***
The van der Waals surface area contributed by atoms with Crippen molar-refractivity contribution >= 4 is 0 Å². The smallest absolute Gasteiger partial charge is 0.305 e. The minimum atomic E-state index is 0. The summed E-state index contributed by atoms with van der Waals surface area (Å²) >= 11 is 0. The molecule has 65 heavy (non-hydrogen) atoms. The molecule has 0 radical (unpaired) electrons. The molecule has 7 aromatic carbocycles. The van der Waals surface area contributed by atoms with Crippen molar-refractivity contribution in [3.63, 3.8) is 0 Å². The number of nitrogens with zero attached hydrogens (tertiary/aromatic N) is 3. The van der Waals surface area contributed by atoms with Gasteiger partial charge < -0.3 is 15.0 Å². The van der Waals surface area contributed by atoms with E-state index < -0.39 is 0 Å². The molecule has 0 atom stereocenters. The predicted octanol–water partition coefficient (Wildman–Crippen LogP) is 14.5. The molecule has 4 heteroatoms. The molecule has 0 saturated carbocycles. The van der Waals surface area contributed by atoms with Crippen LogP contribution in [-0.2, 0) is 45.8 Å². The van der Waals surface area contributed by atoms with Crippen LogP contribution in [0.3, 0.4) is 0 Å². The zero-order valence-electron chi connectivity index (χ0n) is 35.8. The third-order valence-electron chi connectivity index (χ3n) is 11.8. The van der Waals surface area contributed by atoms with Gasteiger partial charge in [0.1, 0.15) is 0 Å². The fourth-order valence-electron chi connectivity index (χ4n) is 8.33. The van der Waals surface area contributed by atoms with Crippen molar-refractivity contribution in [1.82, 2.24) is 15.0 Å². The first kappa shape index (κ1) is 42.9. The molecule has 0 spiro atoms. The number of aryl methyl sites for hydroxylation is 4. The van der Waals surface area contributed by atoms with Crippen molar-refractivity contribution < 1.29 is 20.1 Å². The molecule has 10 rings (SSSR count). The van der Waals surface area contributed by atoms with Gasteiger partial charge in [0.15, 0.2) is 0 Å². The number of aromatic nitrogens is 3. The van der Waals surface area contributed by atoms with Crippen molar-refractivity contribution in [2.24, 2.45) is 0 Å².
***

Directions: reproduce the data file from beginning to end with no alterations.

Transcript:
The van der Waals surface area contributed by atoms with Crippen molar-refractivity contribution >= 4 is 0 Å². The smallest absolute Gasteiger partial charge is 0.305 e. The minimum atomic E-state index is 0. The summed E-state index contributed by atoms with van der Waals surface area (Å²) >= 11 is 0. The molecule has 65 heavy (non-hydrogen) atoms. The molecule has 0 radical (unpaired) electrons. The molecule has 7 aromatic carbocycles. The van der Waals surface area contributed by atoms with Crippen molar-refractivity contribution in [3.63, 3.8) is 0 Å². The number of nitrogens with zero attached hydrogens (tertiary/aromatic N) is 3. The van der Waals surface area contributed by atoms with Gasteiger partial charge < -0.3 is 15.0 Å². The van der Waals surface area contributed by atoms with E-state index < -0.39 is 0 Å². The molecule has 0 atom stereocenters. The predicted octanol–water partition coefficient (Wildman–Crippen LogP) is 14.5. The molecule has 4 heteroatoms. The molecule has 0 saturated carbocycles. The van der Waals surface area contributed by atoms with Crippen LogP contribution in [-0.2, 0) is 45.8 Å². The van der Waals surface area contributed by atoms with Crippen LogP contribution in [0.3, 0.4) is 0 Å². The zero-order valence-electron chi connectivity index (χ0n) is 35.8. The third-order valence-electron chi connectivity index (χ3n) is 11.8. The van der Waals surface area contributed by atoms with Gasteiger partial charge in [0.1, 0.15) is 0 Å². The fourth-order valence-electron chi connectivity index (χ4n) is 8.33. The van der Waals surface area contributed by atoms with Crippen molar-refractivity contribution in [1.82, 2.24) is 15.0 Å². The first kappa shape index (κ1) is 42.9. The molecule has 0 spiro atoms. The number of aryl methyl sites for hydroxylation is 4. The van der Waals surface area contributed by atoms with Crippen molar-refractivity contribution < 1.29 is 20.1 Å². The molecule has 10 rings (SSSR count). The van der Waals surface area contributed by atoms with Gasteiger partial charge in [0.15, 0.2) is 0 Å². The number of aromatic nitrogens is 3. The van der Waals surface area contributed by atoms with Crippen molar-refractivity contribution in [2.24, 2.45) is 0 Å².